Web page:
Int Braz J Urol 2017 Sep-Oct;43(5):995-996

L'Institut Mutualiste Montsouris - Urology, Paris, France.

Introduction And Objective: Focal cryotherapy emerged as an efficient option to treat favorable and localized prostate cancer (PCa). The purpose of this video is to describe the procedure step by step.

Materials And Methods: We present the case of a 68 year-old man with localized PCa in the anterior aspect of the prostate.

Results: The procedure is performed under general anesthesia, with the patient in lithotomy position. Briefly, the equipament utilized includes the cryotherapy console coupled with an ultrasound system, argon and helium gas bottles, cryoprobes, temperature probes and an urethral warming catheter. The procedure starts with a real-time trans-rectal prostate ultrasound, which is used to outline the prostate, the urethra and the rectal wall. The cryoprobes are pretested and placed in to the prostate through the perineum, following a grid template, along with the temperature sensors under ultrasound guidance. A cystoscopy confirms the right positioning of the needles and the urethral warming catheter is installed. Thereafter, the freeze sequence with argon gas is started, achieving extremely low temperatures (-40ºC) to induce tumor cell lysis. Sequentially, the thawing cycle is performed using helium gas. This process is repeated one time. Results among several series showed a biochemical disease-free survival between 71-93% at 9-70 month- follow-up, incontinence rates between 0-3.6% and erectile dysfunction between 0-42% (1-5).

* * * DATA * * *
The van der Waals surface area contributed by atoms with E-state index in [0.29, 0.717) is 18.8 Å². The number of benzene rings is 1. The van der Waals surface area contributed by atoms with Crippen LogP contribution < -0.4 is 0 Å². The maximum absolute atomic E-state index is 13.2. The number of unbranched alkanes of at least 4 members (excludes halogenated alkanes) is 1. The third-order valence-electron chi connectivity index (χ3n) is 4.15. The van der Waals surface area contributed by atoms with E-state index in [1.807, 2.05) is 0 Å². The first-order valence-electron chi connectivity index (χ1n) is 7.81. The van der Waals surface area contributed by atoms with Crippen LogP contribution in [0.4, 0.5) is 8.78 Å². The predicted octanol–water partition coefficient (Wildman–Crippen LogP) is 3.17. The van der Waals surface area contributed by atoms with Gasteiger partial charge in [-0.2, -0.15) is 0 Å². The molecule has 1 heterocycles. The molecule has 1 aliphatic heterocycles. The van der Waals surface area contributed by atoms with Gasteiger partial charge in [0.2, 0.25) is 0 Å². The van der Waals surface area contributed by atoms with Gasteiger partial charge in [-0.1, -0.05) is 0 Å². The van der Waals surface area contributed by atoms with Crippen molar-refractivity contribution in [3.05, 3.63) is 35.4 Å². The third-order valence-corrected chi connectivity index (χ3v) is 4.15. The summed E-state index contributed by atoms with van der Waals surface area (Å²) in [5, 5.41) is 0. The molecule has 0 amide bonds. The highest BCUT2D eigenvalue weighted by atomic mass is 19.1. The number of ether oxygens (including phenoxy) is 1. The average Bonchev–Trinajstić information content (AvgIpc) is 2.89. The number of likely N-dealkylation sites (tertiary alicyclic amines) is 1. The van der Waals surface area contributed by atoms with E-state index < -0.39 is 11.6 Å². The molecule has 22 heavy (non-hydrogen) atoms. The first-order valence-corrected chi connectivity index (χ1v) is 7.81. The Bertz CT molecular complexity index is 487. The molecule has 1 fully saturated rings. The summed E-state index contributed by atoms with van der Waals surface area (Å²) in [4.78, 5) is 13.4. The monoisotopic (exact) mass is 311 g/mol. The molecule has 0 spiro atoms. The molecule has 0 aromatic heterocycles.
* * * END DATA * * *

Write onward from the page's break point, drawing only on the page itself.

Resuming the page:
Conclusions: Focal cryotherapy is a feasible procedure to treat anterior PCa that may offer minimal morbidity, allowing good cancer control and better functional outcomes when compared to whole-gland treatment.
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http://dx.doi.org/10.1590/S1677-5538.IBJU.2016.0664DOI Listing
http://www.ncbi.nlm.nih.gov/pmc/articles/PMC5678538PMC
November 2017

Focal brachytherapy for localized prostate cancer: Urinary toxicity depends on tumor location.

Brachytherapy 2017 Sep - Oct;16(5):988-992. Epub 2017 Jun 23.